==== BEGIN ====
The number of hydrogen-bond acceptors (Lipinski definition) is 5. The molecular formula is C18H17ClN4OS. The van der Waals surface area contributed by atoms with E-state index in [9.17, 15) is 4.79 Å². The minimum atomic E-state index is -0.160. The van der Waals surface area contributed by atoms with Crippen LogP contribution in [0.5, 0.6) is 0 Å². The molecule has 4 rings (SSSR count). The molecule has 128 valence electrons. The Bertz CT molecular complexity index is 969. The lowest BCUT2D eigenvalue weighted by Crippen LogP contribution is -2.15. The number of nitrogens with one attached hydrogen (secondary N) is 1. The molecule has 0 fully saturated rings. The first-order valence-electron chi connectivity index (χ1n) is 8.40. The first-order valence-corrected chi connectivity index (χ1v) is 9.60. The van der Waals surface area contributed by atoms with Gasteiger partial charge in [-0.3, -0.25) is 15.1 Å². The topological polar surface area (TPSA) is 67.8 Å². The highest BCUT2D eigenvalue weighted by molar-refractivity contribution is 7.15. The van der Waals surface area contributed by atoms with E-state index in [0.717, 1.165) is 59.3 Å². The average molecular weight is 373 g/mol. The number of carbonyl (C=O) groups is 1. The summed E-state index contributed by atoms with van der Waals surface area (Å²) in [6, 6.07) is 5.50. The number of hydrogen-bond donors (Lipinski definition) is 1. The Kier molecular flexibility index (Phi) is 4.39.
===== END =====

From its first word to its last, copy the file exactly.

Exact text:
The number of hydrogen-bond acceptors (Lipinski definition) is 5. The molecular formula is C18H17ClN4OS. The van der Waals surface area contributed by atoms with E-state index in [9.17, 15) is 4.79 Å². The minimum atomic E-state index is -0.160. The van der Waals surface area contributed by atoms with Crippen LogP contribution in [0.5, 0.6) is 0 Å². The molecule has 4 rings (SSSR count). The molecule has 128 valence electrons. The Bertz CT molecular complexity index is 969. The lowest BCUT2D eigenvalue weighted by Crippen LogP contribution is -2.15. The number of nitrogens with one attached hydrogen (secondary N) is 1. The molecule has 0 fully saturated rings. The first-order valence-electron chi connectivity index (χ1n) is 8.40. The first-order valence-corrected chi connectivity index (χ1v) is 9.60. The van der Waals surface area contributed by atoms with Gasteiger partial charge in [-0.3, -0.25) is 15.1 Å². The topological polar surface area (TPSA) is 67.8 Å². The highest BCUT2D eigenvalue weighted by molar-refractivity contribution is 7.15. The van der Waals surface area contributed by atoms with E-state index in [0.717, 1.165) is 59.3 Å². The average molecular weight is 373 g/mol. The number of carbonyl (C=O) groups is 1. The summed E-state index contributed by atoms with van der Waals surface area (Å²) in [6, 6.07) is 5.50. The number of hydrogen-bond donors (Lipinski definition) is 1. The Kier molecular flexibility index (Phi) is 4.39.